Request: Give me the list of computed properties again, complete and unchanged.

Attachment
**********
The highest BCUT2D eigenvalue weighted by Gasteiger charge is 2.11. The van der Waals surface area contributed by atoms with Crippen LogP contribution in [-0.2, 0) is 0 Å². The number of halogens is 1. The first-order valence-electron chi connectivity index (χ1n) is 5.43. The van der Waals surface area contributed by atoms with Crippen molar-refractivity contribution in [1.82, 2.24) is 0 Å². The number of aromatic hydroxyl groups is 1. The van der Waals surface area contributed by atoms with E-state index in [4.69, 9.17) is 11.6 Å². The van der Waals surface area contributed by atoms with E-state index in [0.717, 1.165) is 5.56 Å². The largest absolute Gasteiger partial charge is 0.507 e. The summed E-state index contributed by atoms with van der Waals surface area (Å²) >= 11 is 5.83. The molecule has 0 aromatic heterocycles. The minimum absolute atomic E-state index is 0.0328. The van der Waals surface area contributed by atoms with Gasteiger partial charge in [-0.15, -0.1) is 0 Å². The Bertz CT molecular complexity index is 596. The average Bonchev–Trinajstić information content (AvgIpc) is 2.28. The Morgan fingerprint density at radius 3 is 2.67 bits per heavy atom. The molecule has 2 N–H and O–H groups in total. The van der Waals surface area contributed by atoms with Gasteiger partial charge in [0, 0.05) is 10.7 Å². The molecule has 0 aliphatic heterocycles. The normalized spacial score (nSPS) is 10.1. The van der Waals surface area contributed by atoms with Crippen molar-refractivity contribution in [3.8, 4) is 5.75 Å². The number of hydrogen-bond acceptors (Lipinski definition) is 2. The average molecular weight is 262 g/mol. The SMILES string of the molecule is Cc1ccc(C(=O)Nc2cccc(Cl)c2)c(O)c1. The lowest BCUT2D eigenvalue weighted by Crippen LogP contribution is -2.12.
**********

The highest BCUT2D eigenvalue weighted by Gasteiger charge is 2.11. The van der Waals surface area contributed by atoms with Crippen LogP contribution in [-0.2, 0) is 0 Å². The number of halogens is 1. The first-order valence-electron chi connectivity index (χ1n) is 5.43. The van der Waals surface area contributed by atoms with Crippen molar-refractivity contribution in [1.82, 2.24) is 0 Å². The number of aromatic hydroxyl groups is 1. The van der Waals surface area contributed by atoms with E-state index in [4.69, 9.17) is 11.6 Å². The van der Waals surface area contributed by atoms with E-state index in [0.717, 1.165) is 5.56 Å². The largest absolute Gasteiger partial charge is 0.507 e. The summed E-state index contributed by atoms with van der Waals surface area (Å²) >= 11 is 5.83. The molecule has 0 aromatic heterocycles. The minimum absolute atomic E-state index is 0.0328. The van der Waals surface area contributed by atoms with Gasteiger partial charge in [-0.15, -0.1) is 0 Å². The Bertz CT molecular complexity index is 596. The average Bonchev–Trinajstić information content (AvgIpc) is 2.28. The Morgan fingerprint density at radius 3 is 2.67 bits per heavy atom. The molecule has 2 N–H and O–H groups in total. The van der Waals surface area contributed by atoms with Gasteiger partial charge in [0, 0.05) is 10.7 Å². The molecule has 0 aliphatic heterocycles. The normalized spacial score (nSPS) is 10.1. The van der Waals surface area contributed by atoms with Crippen molar-refractivity contribution in [3.8, 4) is 5.75 Å². The number of hydrogen-bond acceptors (Lipinski definition) is 2. The average molecular weight is 262 g/mol. The SMILES string of the molecule is Cc1ccc(C(=O)Nc2cccc(Cl)c2)c(O)c1. The lowest BCUT2D eigenvalue weighted by Crippen LogP contribution is -2.12.